Some time this summer it occured to me that I had several strongholds in my life. They ranged from anger to pride.

On the many early morning walks I took on a local trail, I began to attack these fortresses in my life. My prayer would take this form:

“Lord, I demolish the citadel of ________ in my life. I take it down in the name of the Lord Jesus Christ. I crush it and plant your flag over it, Jesus. I ask for you to come in and create a new fortress of ___________ (the opposite of the old stronghold) in my life.”

I realized over time that I had to do this every day. I saw some results, but Satan has kept trying to rebuild the old strongholds brick by brick, so I have to stay with it.

David G. Evans notes in his book “Dare to Be a Man” that when we finally face God, we stand there naked. If we’re honest with him about our lives, we are pretty much what he calls a mound of ruins.

The good news according to Evans is that God can use those old ruins as the foundation for a new life in Christ. We learn from the old previously entrenched garbage and Jesus reconstructs us into what Ronald Reagan called “a shining city on a hill”.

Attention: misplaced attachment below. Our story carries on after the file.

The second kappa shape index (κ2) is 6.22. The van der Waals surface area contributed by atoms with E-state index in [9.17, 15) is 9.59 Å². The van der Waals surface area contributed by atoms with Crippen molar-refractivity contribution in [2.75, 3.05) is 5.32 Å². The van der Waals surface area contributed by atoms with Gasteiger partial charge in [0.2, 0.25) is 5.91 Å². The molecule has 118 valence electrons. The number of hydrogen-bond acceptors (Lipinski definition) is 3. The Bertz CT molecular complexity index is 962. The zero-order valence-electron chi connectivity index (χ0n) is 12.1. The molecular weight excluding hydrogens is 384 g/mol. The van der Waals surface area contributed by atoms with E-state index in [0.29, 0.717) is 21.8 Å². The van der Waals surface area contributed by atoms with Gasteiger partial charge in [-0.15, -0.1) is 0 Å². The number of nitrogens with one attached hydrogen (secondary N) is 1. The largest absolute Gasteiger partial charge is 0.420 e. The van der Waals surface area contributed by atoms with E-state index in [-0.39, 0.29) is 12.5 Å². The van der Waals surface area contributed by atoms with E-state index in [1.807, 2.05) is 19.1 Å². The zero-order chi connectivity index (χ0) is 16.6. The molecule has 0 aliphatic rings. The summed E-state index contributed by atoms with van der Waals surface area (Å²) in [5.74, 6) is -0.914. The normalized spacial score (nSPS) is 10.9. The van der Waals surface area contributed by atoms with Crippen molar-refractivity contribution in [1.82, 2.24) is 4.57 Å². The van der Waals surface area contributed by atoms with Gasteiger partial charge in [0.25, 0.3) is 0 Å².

All I know is that in my own experience what I have learned about living the Christian life hasn’t worked very well up to now. I have been fighting the last war in my spiritual life. 

This anachronisitic thinking and behavior has led to defeat for me. Surely, there has to be a better way.

If evil enemies like those who opposed the Allies in World War II can come up with creative ideas for demoloshing fortresses, surely through the all-knowing Spirit of God within me I can develop some imaginative plans of my own to beat my spiritual enemies.  After all, God has demonstrated over time that He is pretty good at tearing down enemy citadels.